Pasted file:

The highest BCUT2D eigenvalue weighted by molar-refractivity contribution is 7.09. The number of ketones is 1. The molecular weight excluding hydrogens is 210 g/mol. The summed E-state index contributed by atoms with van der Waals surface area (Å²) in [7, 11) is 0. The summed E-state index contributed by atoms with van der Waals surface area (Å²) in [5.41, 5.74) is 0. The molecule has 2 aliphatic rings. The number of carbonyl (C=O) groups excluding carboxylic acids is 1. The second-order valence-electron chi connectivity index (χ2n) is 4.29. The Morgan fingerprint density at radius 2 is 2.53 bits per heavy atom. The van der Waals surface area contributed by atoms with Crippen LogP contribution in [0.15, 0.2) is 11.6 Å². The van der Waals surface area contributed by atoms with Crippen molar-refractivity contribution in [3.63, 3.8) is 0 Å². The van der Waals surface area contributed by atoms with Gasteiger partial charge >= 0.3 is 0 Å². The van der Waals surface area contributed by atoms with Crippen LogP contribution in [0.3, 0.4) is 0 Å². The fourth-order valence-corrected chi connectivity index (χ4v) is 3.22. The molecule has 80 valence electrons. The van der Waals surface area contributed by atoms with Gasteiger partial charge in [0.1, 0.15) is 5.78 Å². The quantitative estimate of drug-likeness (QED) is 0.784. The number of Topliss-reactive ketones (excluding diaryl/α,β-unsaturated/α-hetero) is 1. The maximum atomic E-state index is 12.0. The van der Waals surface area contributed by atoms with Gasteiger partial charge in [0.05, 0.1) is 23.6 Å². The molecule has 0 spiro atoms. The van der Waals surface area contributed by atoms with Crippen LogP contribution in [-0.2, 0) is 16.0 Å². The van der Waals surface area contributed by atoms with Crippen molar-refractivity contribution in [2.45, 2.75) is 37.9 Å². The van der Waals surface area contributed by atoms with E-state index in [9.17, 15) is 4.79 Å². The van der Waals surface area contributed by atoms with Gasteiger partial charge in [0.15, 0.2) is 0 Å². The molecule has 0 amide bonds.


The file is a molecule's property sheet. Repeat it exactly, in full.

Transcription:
The highest BCUT2D eigenvalue weighted by molar-refractivity contribution is 7.09. The number of ketones is 1. The molecular weight excluding hydrogens is 210 g/mol. The summed E-state index contributed by atoms with van der Waals surface area (Å²) in [7, 11) is 0. The summed E-state index contributed by atoms with van der Waals surface area (Å²) in [5.41, 5.74) is 0. The molecule has 2 aliphatic rings. The number of carbonyl (C=O) groups excluding carboxylic acids is 1. The second-order valence-electron chi connectivity index (χ2n) is 4.29. The Morgan fingerprint density at radius 2 is 2.53 bits per heavy atom. The van der Waals surface area contributed by atoms with Crippen LogP contribution in [0.15, 0.2) is 11.6 Å². The van der Waals surface area contributed by atoms with Crippen molar-refractivity contribution in [3.63, 3.8) is 0 Å². The van der Waals surface area contributed by atoms with Gasteiger partial charge >= 0.3 is 0 Å². The van der Waals surface area contributed by atoms with Crippen LogP contribution in [0.3, 0.4) is 0 Å². The fourth-order valence-corrected chi connectivity index (χ4v) is 3.22. The molecule has 80 valence electrons. The van der Waals surface area contributed by atoms with Gasteiger partial charge in [0.1, 0.15) is 5.78 Å². The quantitative estimate of drug-likeness (QED) is 0.784. The number of Topliss-reactive ketones (excluding diaryl/α,β-unsaturated/α-hetero) is 1. The maximum atomic E-state index is 12.0. The van der Waals surface area contributed by atoms with Gasteiger partial charge in [0.05, 0.1) is 23.6 Å². The molecule has 0 spiro atoms. The van der Waals surface area contributed by atoms with Crippen LogP contribution in [-0.2, 0) is 16.0 Å². The van der Waals surface area contributed by atoms with Crippen molar-refractivity contribution in [2.45, 2.75) is 37.9 Å². The van der Waals surface area contributed by atoms with E-state index in [9.17, 15) is 4.79 Å². The van der Waals surface area contributed by atoms with Gasteiger partial charge in [0.15, 0.2) is 0 Å². The molecule has 0 amide bonds.